prepared. “Had beforehand got life belt ready in cabin,” she testified. “Now
put it on and went upper deck. Steward helped me into boat hanging in davits.
Between 40 and 50 people got in, boat was lowered and we pushed off.”
from U.S. Consul at Cork (Frost) to the Secretary of State, May 9, 1915” Credit:Foreign Relations of the United States 1915.
Supplement, The World War,
Read further details of their accounts: “Telegram
from U.S. Consul at Cork (Frost) to the Secretary of State, May 9, 1915,” in
the Foreign Relations of the United States
1915. Supplement, The World War, (p 386-387)
– and check back this fall for release of the volume online at http://history.state.gov.
It has been 54 years since the U.S. Embassy in Havana closed its doors. Upon ending diplomatic relations with our neighboring island nation, President Eisenhower announced, “It is my hope and my conviction that it is in the not too distant future that it will be possible for the historic friendship between us once again to find its reflection in normal relations of every sort.” Although it has taken more than half a century, President Obama recently announced that the United States would re-establish diplomatic relations with Cuba.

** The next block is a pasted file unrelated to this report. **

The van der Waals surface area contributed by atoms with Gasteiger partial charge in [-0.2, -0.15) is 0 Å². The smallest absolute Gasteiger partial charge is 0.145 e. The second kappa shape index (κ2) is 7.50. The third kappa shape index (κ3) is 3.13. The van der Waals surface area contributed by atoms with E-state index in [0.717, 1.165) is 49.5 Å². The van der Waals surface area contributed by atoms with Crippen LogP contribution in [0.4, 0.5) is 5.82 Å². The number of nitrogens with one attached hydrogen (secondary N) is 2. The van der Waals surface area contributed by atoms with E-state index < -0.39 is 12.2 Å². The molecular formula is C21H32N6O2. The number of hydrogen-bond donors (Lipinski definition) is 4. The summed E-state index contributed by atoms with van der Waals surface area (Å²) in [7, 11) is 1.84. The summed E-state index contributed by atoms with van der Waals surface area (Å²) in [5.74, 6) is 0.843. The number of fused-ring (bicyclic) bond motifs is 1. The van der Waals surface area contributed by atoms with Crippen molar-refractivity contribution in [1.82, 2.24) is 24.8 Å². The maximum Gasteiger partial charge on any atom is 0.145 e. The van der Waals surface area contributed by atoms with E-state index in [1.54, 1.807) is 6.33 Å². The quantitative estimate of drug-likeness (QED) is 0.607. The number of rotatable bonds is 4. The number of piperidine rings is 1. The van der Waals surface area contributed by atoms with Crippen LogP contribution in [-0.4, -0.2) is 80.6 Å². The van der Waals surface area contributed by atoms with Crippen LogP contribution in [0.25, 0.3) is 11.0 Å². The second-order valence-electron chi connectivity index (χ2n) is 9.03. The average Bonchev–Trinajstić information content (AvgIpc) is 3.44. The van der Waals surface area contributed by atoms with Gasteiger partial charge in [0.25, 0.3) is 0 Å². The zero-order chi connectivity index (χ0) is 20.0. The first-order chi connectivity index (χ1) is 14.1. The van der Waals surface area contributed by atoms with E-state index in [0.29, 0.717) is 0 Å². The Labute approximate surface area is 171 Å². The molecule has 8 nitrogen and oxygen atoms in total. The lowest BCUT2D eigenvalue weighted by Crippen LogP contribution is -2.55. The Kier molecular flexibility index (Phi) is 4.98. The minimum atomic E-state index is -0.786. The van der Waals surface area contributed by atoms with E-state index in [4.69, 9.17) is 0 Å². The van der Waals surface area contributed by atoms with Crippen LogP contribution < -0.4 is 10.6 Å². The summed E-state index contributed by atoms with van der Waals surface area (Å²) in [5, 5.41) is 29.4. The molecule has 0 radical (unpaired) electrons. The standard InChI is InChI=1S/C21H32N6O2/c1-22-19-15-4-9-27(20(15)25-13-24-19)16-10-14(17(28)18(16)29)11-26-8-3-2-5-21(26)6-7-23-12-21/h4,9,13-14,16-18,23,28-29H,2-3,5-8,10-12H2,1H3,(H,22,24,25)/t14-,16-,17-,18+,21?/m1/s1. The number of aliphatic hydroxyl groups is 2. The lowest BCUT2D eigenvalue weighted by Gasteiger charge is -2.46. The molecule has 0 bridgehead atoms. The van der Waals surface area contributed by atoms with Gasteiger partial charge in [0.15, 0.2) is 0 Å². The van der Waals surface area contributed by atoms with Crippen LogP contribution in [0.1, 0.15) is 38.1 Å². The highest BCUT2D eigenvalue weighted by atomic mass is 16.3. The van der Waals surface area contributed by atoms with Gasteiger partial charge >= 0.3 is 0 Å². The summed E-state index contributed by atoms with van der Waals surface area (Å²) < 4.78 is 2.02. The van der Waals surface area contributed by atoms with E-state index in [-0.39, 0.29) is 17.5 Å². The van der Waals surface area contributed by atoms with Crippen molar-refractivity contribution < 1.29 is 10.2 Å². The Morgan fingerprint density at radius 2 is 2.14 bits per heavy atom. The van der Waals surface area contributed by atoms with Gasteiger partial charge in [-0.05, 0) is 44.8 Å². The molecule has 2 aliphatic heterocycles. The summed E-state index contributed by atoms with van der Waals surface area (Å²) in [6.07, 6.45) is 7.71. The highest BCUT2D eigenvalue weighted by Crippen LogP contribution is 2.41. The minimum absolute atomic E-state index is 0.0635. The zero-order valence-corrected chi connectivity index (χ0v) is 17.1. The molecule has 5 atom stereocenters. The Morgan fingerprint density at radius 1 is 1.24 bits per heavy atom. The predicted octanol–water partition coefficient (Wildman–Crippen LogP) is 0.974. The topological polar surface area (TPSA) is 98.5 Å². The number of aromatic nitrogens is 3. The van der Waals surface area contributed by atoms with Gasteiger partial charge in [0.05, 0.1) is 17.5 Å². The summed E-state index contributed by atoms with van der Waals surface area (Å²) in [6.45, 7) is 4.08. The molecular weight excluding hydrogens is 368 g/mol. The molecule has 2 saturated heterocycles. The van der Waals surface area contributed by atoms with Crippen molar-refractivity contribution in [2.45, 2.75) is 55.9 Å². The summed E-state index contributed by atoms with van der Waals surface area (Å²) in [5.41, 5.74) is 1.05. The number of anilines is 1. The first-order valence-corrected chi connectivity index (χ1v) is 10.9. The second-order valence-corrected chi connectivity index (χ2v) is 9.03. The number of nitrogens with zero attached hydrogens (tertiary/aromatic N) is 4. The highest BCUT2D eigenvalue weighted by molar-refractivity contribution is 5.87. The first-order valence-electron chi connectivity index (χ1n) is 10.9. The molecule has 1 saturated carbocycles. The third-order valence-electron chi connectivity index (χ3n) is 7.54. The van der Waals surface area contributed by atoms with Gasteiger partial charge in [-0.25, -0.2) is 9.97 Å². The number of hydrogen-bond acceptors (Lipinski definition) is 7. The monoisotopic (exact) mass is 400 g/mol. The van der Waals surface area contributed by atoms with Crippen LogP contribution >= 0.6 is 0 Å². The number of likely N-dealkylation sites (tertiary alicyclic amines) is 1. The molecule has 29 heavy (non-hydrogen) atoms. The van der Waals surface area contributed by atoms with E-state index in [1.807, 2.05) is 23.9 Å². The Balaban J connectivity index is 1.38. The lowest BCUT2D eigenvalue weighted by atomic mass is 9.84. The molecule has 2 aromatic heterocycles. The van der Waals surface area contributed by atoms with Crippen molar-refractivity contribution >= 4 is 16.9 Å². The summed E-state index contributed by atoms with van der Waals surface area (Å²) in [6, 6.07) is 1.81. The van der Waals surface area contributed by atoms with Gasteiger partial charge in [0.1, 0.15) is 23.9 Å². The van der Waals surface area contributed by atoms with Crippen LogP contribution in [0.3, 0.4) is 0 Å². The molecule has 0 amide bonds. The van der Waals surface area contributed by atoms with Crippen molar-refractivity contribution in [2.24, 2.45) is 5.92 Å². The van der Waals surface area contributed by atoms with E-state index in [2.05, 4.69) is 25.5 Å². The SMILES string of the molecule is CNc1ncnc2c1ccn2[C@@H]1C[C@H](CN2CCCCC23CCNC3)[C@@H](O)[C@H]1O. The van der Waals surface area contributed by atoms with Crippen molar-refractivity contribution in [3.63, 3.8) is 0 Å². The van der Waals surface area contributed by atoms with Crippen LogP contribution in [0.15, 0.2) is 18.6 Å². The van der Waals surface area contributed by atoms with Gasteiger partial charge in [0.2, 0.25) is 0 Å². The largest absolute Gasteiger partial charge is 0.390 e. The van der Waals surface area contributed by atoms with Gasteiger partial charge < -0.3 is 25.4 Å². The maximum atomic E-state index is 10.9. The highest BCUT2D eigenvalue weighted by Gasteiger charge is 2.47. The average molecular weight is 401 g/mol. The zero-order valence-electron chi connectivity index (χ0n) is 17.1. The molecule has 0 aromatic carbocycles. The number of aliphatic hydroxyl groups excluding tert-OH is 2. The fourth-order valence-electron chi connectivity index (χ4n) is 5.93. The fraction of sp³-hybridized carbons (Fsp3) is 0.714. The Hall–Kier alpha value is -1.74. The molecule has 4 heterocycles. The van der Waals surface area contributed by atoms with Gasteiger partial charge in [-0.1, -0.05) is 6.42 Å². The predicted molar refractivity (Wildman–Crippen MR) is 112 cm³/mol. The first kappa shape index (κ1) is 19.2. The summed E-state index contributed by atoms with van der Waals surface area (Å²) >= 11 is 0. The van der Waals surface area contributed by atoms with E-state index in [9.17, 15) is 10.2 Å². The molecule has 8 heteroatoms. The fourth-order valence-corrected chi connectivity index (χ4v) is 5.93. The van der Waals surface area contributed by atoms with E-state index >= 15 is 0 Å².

Later this month, the U.S. State Department will appoint a gay career diplomat to serve as the country’s first-ever envoy for the rights of lesbian, gay, bisexual, and transgender people, a move that comes at a crucial moment for LGBT rights globally.
Like the rest of the country, Cuban baseball has been in crisis. But as the U.S. and Cuba have moved to normalize diplomatic relations, hope is bubbling that the rapprochement could bring new opportunities, stop Cuba’s top talent from fleeing and perhaps lead to reconciliation between those who’ve left and those who’ve stayed.
Back in December, President Obama and President Raul Castro of Cuba gave simultaneous speeches on live television.
The leaders announced that after more than 50 years, the two countries would re-establish ties and that sometime soon the American flag would fly over an embassy in Havana and a Cuban one would fly over an embassy in Washington.
It wasn’t long before headlines about the potential for baseball diplomacy began appearing.
The U.S. is missing opportunities because too many U.S. ambassadors have not arrived to fill vacant posts. A Senate backlog in confirming ambassadorial candidates has left the U.S. without permanent ambassadors in 40 countries and a total of 58 State Department nominees still awaiting confirmation.
This logjam in the Senate is hampering America’s role in the world. Read more here.
MYANMAR, YANGON : US President Barack Obama (L) and Myanmar’s opposition leader Aung San Suu Kyi make their way from a press conference at her residence in Yangon on November 14, 2014. Obama began talks with Suu Kyi, in a show of support for the opposition leader as the nation turns towards elections next year with uncertainty over the direction of reforms. AFP PHOTO/Mandel NGAN